More Insights on
Miā Gune, Part 2
Click here for Part 1
The more I get into New Testament discussions with people about polygamy, the more I realise how central to the issue for most Christians the MIĀ GUNE issue is.
Recently a fellow patriarch pointed out something that I hadn't noticed before which adds fresh insight into this important question. It seems that the more we delve into the issue, the more the scales tilt in favour of the polygamist interpretation. This is what he said:
An opponent of plural marriage conceeded in the light of these comments:
"We must return to the original language of the scripture to determine if it indeed means that there should ONLY be a singular pair consisting of Husband and one wife.
"First for clarification, let me re-quote the scripture found at 1 Corinthians 7:2: "Nevertheless, [to avoid] fornication, let every man have his own wife, and let every woman have her own husband."
"If we examine the original language, (Greek) it says, "dia de porneia echo hekastos echo heautou gune kai echo hekastos echo idios aner"
"I find it interesting as you probably will also, that in searching for the truth, we find that the Greek word used in this verse for wife is "gune" which in verses (such as Matthew 11:11, 14:21, 15:28,38 and 27:55; Mark 15:40,41; Luke 1:28,42, 7:28, 8:2, 17:35, 23:27,49,55 and 24:10,22,24; Acts 1:14, 5:14, 8:3,12, 9:2, 13:50, 16:13, 17:4,12 and 22:4; Romans 1:26; 1 Corinthians 14:34,35; Philemon 4:3; 1 Timothy 2:9,10 and 5:2,14; 2nd Timothy 3:6; Titus 2:3,4; Hebrews 11:35; 1 Peter 3:5; As well as Revelation 9:8 and 14:4) is translated as "women" (plural). In Addition to those there are such verses as Matthew 19:8; Luke 17:27; Acts 21:5; 1 Corinthians 7:29; Ephesians 5:22,24,25 and 28; Colossians 3:18,19; 1 Timothy 3:11, 4:7 and 1 Peter 3:1 that translated the word as "wives" (again, Plural). Meaning that the verse, even in it's context, could have been literally and rightly translated as "wives"; i.e.; "Nevertheless, [to avoid] fornication, let every man have his own wives, and let every woman have her own husband."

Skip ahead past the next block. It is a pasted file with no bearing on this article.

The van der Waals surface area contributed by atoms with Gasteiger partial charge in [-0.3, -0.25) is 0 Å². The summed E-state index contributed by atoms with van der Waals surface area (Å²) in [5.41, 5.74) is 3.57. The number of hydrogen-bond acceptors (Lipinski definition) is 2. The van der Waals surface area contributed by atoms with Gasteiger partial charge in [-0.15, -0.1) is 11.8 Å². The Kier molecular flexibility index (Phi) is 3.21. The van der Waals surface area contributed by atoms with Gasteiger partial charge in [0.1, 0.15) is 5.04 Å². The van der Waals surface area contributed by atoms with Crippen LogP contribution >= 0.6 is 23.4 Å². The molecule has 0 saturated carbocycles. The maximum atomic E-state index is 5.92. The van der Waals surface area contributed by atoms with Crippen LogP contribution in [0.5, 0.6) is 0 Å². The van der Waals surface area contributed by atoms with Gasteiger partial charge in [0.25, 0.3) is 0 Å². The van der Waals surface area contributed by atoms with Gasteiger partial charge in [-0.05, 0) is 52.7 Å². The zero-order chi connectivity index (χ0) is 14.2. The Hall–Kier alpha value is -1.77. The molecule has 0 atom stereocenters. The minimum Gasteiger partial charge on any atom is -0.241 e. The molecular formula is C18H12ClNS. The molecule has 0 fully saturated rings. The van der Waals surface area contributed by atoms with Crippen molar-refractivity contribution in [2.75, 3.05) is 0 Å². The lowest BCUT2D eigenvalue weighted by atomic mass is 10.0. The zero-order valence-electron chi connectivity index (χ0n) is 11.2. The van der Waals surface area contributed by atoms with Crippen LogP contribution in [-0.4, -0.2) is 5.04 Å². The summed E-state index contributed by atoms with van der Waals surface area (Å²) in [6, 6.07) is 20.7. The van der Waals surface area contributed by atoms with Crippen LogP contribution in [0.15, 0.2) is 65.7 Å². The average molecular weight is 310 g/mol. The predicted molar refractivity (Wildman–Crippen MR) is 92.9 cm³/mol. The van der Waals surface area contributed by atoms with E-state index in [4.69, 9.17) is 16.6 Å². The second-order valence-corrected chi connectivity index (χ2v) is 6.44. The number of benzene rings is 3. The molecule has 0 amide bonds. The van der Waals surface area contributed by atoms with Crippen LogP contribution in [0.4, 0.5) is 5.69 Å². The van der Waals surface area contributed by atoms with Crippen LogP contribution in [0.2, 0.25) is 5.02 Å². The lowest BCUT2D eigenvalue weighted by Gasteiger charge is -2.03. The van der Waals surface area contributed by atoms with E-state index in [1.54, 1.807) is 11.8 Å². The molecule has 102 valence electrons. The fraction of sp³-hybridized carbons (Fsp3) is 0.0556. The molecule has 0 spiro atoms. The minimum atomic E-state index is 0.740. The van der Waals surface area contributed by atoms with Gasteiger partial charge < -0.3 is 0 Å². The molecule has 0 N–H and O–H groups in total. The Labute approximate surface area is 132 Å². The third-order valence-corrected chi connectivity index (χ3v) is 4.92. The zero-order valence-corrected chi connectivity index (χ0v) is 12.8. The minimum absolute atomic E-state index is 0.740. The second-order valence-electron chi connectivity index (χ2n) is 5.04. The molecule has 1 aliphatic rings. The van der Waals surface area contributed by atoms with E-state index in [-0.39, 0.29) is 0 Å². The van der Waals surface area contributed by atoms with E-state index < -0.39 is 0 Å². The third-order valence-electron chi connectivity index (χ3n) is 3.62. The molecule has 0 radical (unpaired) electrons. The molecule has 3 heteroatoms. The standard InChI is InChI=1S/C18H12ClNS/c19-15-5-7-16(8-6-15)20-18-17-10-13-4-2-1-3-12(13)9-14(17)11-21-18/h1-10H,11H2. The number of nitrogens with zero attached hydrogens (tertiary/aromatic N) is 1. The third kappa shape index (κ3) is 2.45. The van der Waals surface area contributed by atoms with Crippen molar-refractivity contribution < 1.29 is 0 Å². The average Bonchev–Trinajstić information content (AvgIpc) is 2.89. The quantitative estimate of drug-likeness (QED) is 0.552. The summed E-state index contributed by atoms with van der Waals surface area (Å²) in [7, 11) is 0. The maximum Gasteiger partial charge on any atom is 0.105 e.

Given that the Greek cannot unambiguously be translated in only one way in this and other key passages on marriage, we must either opt for the hardly satisfactory (from the monoagmist-only's point-of-view) statistical approach (which favours the polygamy translation 6:4 in favour), or we must simply allow the whole corpus of scripture speak on the subject. And since the monogamy-only positionists are really clinging desperately to only one or two passages in the New Testament which may be translated either way, it seems pretty conclusive that the evidence is decisively in favour of the polygamists.
"Thanks for the interesting facts ... The Greek 'gune' is actually used 221 times in the New Testament. 92 times it is translated singular. 129 times it is translated plural. So its about a 40/60 split."
The debate will no doubt continue to rage, which is good and healthy because the more you delve into the Word, the clearer the truth must inevitably become to all but those who choose to be willfully blind.
First created on 14 March 2001
Updated on 27 January 2016
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